In a world where we are currently unable to go to Target without wearing a face mask, it’s hard to believe that an entire short film was made during the 2020 Coronavirus pandemic. However, if anyone was determined to do it, it was August Thornton and his amazing cast and crew. Together they worked hard to put together the short film Nostalgia this summer. This was Thornton’s first film he had ever made. After working on something experimental in March, right after USM students were asked to leave campus, and he thought to himself maybe he and his friends could make something else.
Getting the cast and crew wasn’t that hard. A lot of the Nostalgia cast no longer had summer plans as the majority of the nation was shut down for the summer. From no theatre festivals/shows, all the way to losing their summer jobs, almost every college student faced the dilemma of a boring summer. That’s why, when given the opportunity to make his first “official” short film, Thornton and his friends began immediately.
Nostalgia, a post-apocalyptic story about a scavenger who collects memorabilia from the past to survive in the world, was created from Thornton’s love of pop culture and driven by what’s going on in the world today.
“What’s going on right now, nobody cares about the past. All we’re thinking and talking about is Covid, and what’s going on in the world,” Thornton said, reminding us that we should, “look back on other stuff that makes us happy and makes us settle down, to kind of relax a bit and just enjoy life and the stuff that helps us enjoy life.”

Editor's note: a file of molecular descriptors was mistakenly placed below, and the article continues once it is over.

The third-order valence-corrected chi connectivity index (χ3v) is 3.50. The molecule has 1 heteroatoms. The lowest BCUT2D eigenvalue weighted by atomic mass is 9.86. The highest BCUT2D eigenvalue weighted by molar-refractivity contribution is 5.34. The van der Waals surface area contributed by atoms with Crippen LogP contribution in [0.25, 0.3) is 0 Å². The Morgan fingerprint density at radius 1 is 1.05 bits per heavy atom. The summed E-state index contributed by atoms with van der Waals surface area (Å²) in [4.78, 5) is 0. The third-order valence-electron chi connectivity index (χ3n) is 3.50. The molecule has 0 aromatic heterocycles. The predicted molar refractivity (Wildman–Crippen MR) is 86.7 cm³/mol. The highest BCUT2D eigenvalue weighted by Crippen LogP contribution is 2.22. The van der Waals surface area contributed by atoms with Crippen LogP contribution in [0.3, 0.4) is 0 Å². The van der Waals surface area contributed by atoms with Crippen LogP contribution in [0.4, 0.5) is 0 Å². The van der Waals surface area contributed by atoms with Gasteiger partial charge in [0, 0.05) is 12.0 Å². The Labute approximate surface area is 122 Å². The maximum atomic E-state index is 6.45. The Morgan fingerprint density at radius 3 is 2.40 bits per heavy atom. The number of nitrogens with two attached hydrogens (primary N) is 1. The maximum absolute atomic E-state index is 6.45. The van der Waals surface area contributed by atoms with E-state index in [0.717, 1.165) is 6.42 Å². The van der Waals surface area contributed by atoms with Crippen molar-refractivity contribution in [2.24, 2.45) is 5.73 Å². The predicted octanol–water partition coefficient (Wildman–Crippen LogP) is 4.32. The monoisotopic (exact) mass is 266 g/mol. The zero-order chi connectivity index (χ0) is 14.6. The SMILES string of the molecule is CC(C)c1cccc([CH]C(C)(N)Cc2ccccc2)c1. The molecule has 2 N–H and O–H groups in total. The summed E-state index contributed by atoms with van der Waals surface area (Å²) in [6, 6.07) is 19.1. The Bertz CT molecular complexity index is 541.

Probably the most fascinating part of the film was the process of making it. The pandemic shut down all types of film making, from Hollywood to Broadway, so how did August and his crew handle creating their movie during the pandemic?
“We took all of the precautions necessary,” Thornton said. He talked about how they had plenty of hand sanitizer on set, everyone was welcome to wear a mask and encouraged to social distance if wanted. Only five people between the cast and crew did not reside in Franklin County which helped bring the risk down of spreading the virus across Maine.
When writing the script in early May, Thornton only met up with a fellow scriptwriter and wrote between their two houses. All rehearsals for the film were done over Zoom during June. The entire cast and crew were only together for two days in July to film. Editing was done from the editors’ homes from late July to the end of August. Filming was also done almost fully outside, on land donated to Thornton and his crew by residents of Jay, Maine.
Thornton’s favorite part about the filming process was the set. Even with Covid-19 precautions in place, it was still, “One of the best sets I’ve been on,” he said. He loved getting a chance to work with all of his friends and just have a good time for once this summer. “This movie isn’t going up against any Oscars, it’s for enjoyment during this dark time,” says Thornton, really pushing that this was a starting point for many more films to come.
Nostalgia is out to watch now on YouTube on his producer Peter Bussiere’s page.